Friday, 30 November 2012

Autumn 2012

As November draws to a frosty close I wanted to share some of the photos I've taken throughout the last few months to remind me of Autumn 2012. Well, minus the torrential rain.

At this time of year I'm always reminded of the famous quote from the poem 'To Autumn' by John Keats. And 'Season of mist and mellow fruitfulness' seems to have been quite apt this year. We often seemed to wake to early morning fog and, funnily enough, it's very foggy tonight too.

Spiders' webs became more visible as they glistened with moisture. Better for avoiding their inhabitants too! Luckily only a few seemed to invade the house this year during 'spider season' - or, more likely, they've got better at hiding.

As the fog lifted, the warm glow of the morning light filtered through the mist lingering over the water.

And eventually gave way to glorious blue skies. 

The leaves seemed more colourful than ever this year. Or maybe it's just that previous years have faded in my memory. I did see more colourful displays than this but it always seemed to be when I was in the car and unable to stop to take pictures.

The berries also seemed more plentiful, though other kinds of fruit have suffered from our miserable summer: I had a single solitary apple on my little tree.

This tree was absolutely bursting with fat, juicy berries. Superstition says that lots of berries means a hard winter to come - let's hope that, as with all superstitions, they're wrong!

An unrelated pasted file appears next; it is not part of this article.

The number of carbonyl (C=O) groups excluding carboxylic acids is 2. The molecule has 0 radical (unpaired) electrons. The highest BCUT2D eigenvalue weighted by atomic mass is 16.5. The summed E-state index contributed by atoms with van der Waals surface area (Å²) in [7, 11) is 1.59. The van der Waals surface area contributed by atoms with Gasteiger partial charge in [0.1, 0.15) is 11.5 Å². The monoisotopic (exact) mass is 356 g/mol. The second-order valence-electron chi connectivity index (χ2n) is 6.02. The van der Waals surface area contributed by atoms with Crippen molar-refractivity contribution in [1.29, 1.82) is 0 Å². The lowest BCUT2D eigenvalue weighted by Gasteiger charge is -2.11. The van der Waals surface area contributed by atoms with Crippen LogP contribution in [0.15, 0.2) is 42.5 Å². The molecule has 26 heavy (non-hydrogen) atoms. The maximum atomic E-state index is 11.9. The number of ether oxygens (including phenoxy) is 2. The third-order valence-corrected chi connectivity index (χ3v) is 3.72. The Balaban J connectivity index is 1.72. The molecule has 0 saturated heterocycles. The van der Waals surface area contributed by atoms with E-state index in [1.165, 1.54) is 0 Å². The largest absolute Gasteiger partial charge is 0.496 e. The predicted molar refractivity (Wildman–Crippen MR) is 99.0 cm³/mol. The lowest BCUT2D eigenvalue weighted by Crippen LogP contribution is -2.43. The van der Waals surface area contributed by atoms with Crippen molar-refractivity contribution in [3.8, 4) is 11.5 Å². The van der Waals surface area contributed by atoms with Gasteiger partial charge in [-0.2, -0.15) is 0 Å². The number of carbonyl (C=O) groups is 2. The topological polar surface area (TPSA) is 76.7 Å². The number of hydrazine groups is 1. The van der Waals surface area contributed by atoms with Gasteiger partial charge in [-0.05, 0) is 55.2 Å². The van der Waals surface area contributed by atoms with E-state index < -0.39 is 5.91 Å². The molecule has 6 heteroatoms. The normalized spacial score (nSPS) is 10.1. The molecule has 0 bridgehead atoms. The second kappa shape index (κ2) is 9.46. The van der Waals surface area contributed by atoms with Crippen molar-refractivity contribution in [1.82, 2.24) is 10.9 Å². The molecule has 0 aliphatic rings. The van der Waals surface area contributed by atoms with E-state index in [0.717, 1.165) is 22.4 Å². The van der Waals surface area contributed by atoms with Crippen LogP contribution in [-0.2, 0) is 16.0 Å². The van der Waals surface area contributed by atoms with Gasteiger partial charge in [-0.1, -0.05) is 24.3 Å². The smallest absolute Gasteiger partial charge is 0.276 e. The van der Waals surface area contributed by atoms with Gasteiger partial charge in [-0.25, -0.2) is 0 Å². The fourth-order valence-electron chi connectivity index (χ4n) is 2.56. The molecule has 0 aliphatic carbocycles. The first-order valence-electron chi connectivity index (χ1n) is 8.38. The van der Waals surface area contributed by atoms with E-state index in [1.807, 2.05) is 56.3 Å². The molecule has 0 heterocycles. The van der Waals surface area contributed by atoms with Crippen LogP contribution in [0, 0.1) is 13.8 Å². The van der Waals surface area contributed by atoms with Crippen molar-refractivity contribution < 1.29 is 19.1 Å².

Mushrooms also seem to have done very well. These were in a local garden.

This little fellow was in a park munching on what I thought was an acorn. You could hear the crack crack crack as he worked his way through his snack! I went back a few days later to take more photos of him and his friends and discovered that they were actually eating peanuts which they'd stashed at the bottom of a tree.

I watched in delight for about 20 minutes as they chased each other around, scampering among the leaves and digging in the earth to hide their food for later.

And then they'd pause for a rest and a snack.

Isn't he gorgeous? So cute! And my favourite photo of Autumn 2012. I wonder what images Winter will bring?

Wednesday, 28 November 2012

Lancashire rose brooch

Last time I told you about Lancashire Day and mentioned the rose brooch I'd made. The idea was inspired by the poppy I made for Remembrance Day from the pattern by Tally.

The symbol and County flower of Lancashire is the red rose and dates back to at least Tudor times. There are many interpretations used in company logos but I wanted something traditional.

For my first attempt I enlarged a picture from the internet and traced around it to create templates. It's pretty but the petals felt too rounded to be reminiscent of a Tudor rose. I tried another image but the petals were too uneven and it was difficult to get the layers to line up. There was only one thing to do - draft my own pattern.

Using a round protractor, I drew a circle and divided it into 5 equal segments for the 5 petals: each segment is 72 degrees. I then drew an inner circle to the size I wanted the finished brooch to be. The petals were drawn freehand so are not completely the same but are at least spaced evenly. I kept measuring each element to keep them as uniform as possible.